Phoebe-Lou Adams

Download PDF PDF Page Citation Cite Share Link Share

Last Updated on June 7, 2022, by eNotes Editorial. Word Count: 133

Mr. Ehle always writes about the people of the North Carolina mountains in an unfussy style and with a sharp ear for local speech. His latest novel [The Journey of August King ], set in the early nineteenth century, records the adventures of a law-abiding, grimly industrious farmer who,...

(The entire section contains 133 words.)

See This Study Guide Now

Start your 48-hour free trial to unlock this study guide. You'll also get access to more than 30,000 additional guides and more than 350,000 Homework Help questions answered by our experts.

Get 48 Hours Free Access

Mr. Ehle always writes about the people of the North Carolina mountains in an unfussy style and with a sharp ear for local speech. His latest novel [The Journey of August King], set in the early nineteenth century, records the adventures of a law-abiding, grimly industrious farmer who, to his own bewilderment, risks his life and loses valuable property to help a runaway slave girl escape to the North. The work is notable for the contrast between the gentle tone of the narrative and the horrors it describes. A device which might have proved merely inappropriate actually creates a kind of eerie chiaroscuro.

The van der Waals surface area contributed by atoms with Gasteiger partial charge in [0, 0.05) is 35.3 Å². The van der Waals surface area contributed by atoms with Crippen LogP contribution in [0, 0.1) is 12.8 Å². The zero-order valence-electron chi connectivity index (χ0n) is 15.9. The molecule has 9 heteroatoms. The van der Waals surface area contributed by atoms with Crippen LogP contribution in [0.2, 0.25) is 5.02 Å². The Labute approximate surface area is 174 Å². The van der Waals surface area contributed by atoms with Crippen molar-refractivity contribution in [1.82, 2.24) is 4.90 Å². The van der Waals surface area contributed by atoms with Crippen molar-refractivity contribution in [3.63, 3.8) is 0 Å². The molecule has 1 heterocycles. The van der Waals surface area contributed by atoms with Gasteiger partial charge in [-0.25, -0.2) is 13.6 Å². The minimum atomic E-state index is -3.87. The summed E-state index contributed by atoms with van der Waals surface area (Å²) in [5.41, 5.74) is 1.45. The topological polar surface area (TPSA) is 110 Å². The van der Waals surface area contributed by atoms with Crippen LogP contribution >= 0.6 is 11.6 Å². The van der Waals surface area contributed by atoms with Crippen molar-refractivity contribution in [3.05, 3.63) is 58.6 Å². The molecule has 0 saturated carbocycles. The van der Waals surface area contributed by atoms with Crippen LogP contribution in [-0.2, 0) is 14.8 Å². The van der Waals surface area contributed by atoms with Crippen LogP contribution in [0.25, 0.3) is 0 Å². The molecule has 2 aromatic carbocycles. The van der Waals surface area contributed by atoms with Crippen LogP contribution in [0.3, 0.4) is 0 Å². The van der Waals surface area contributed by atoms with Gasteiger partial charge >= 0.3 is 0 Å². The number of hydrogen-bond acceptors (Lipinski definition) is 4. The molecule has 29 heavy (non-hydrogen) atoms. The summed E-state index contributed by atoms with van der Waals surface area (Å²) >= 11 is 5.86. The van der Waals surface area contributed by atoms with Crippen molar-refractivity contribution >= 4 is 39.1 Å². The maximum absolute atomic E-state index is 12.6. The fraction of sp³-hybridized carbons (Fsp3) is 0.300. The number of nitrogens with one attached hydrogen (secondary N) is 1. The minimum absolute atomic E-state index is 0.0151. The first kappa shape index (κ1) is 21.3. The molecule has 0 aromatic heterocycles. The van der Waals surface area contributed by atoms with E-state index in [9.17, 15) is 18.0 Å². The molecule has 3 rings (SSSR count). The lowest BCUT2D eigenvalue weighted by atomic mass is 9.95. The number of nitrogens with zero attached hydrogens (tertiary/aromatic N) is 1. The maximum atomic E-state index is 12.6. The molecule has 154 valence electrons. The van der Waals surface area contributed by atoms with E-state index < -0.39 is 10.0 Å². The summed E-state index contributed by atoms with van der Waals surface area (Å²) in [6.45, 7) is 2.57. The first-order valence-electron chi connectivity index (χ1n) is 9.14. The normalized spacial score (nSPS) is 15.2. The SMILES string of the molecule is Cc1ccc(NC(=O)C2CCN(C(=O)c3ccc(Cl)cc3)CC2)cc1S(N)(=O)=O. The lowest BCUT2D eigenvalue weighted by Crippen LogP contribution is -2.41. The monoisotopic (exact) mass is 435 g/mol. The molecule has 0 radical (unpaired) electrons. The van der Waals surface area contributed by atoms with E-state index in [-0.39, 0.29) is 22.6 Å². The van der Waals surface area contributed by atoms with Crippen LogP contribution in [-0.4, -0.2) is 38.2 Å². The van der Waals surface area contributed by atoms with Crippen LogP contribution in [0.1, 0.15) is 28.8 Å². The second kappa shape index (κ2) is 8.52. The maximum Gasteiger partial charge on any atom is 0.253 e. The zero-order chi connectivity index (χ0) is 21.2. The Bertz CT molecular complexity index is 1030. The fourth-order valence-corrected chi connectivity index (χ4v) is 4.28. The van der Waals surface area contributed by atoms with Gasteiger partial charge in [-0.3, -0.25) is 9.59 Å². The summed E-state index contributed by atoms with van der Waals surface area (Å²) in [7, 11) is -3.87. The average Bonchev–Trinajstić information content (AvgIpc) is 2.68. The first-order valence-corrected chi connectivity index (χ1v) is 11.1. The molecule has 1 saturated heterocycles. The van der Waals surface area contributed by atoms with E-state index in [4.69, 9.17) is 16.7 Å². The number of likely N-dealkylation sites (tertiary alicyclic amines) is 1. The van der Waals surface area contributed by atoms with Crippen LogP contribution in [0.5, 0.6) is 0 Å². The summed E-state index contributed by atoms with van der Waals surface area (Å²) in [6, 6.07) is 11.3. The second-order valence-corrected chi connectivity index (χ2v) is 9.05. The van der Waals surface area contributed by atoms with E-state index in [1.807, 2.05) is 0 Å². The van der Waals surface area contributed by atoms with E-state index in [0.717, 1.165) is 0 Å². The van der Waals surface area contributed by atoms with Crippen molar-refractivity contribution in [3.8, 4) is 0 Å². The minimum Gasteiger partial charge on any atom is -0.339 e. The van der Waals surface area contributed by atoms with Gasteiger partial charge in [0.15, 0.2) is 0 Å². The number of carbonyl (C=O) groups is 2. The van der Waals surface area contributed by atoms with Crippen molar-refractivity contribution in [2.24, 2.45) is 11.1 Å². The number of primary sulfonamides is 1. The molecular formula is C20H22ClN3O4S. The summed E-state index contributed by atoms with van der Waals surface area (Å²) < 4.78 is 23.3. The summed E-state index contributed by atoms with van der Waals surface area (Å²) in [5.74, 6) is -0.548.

Phoebe-Lou Adams, in a review of "The Journey of August King," in The Atlantic Monthly (copyright © 1971, by The Atlantic Monthly Company, Boston, Mass.; reprinted with permission), Vol. 229, No. 1, January, 1972, p. 97.

Illustration of PDF document

Download John (Marsden) Ehle (Jr.) Study Guide

Subscribe Now
Previous

Publishers Weekly

Next

Saunders Redding